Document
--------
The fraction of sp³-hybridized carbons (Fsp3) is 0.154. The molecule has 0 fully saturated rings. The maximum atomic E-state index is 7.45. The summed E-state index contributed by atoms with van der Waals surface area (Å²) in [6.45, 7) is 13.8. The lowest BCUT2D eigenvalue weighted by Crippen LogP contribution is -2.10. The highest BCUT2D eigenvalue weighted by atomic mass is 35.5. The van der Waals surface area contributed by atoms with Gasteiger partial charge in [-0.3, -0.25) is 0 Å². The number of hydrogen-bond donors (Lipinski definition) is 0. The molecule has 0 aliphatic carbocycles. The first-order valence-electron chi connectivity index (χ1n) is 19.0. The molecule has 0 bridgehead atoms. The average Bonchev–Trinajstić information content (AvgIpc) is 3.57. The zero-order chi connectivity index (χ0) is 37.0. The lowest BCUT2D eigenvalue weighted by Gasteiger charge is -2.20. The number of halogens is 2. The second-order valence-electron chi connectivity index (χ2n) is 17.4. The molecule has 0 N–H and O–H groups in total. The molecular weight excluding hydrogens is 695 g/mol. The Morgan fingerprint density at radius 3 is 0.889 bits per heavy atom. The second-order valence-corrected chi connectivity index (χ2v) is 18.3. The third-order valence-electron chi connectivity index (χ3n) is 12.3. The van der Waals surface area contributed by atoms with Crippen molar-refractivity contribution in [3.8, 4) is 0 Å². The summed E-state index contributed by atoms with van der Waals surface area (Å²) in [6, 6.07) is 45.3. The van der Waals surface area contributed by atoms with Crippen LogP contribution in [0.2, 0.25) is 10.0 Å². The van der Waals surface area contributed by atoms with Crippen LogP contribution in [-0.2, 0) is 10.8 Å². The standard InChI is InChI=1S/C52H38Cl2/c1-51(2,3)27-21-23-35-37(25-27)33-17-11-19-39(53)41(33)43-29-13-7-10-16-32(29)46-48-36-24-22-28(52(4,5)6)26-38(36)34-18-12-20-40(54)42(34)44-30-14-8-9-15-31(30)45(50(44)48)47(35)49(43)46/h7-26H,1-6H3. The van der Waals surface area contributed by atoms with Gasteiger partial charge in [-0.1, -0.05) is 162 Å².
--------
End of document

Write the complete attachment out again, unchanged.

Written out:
The fraction of sp³-hybridized carbons (Fsp3) is 0.154. The molecule has 0 fully saturated rings. The maximum atomic E-state index is 7.45. The summed E-state index contributed by atoms with van der Waals surface area (Å²) in [6.45, 7) is 13.8. The lowest BCUT2D eigenvalue weighted by Crippen LogP contribution is -2.10. The highest BCUT2D eigenvalue weighted by atomic mass is 35.5. The van der Waals surface area contributed by atoms with Gasteiger partial charge in [-0.3, -0.25) is 0 Å². The number of hydrogen-bond donors (Lipinski definition) is 0. The molecule has 0 aliphatic carbocycles. The first-order valence-electron chi connectivity index (χ1n) is 19.0. The molecule has 0 bridgehead atoms. The average Bonchev–Trinajstić information content (AvgIpc) is 3.57. The zero-order chi connectivity index (χ0) is 37.0. The lowest BCUT2D eigenvalue weighted by Gasteiger charge is -2.20. The number of halogens is 2. The second-order valence-electron chi connectivity index (χ2n) is 17.4. The molecule has 0 N–H and O–H groups in total. The molecular weight excluding hydrogens is 695 g/mol. The Morgan fingerprint density at radius 3 is 0.889 bits per heavy atom. The second-order valence-corrected chi connectivity index (χ2v) is 18.3. The third-order valence-electron chi connectivity index (χ3n) is 12.3. The van der Waals surface area contributed by atoms with Crippen molar-refractivity contribution in [3.8, 4) is 0 Å². The summed E-state index contributed by atoms with van der Waals surface area (Å²) in [6, 6.07) is 45.3. The van der Waals surface area contributed by atoms with Crippen LogP contribution in [0.2, 0.25) is 10.0 Å². The van der Waals surface area contributed by atoms with Crippen LogP contribution in [-0.2, 0) is 10.8 Å². The standard InChI is InChI=1S/C52H38Cl2/c1-51(2,3)27-21-23-35-37(25-27)33-17-11-19-39(53)41(33)43-29-13-7-10-16-32(29)46-48-36-24-22-28(52(4,5)6)26-38(36)34-18-12-20-40(54)42(34)44-30-14-8-9-15-31(30)45(50(44)48)47(35)49(43)46/h7-26H,1-6H3. The van der Waals surface area contributed by atoms with Gasteiger partial charge in [-0.1, -0.05) is 162 Å².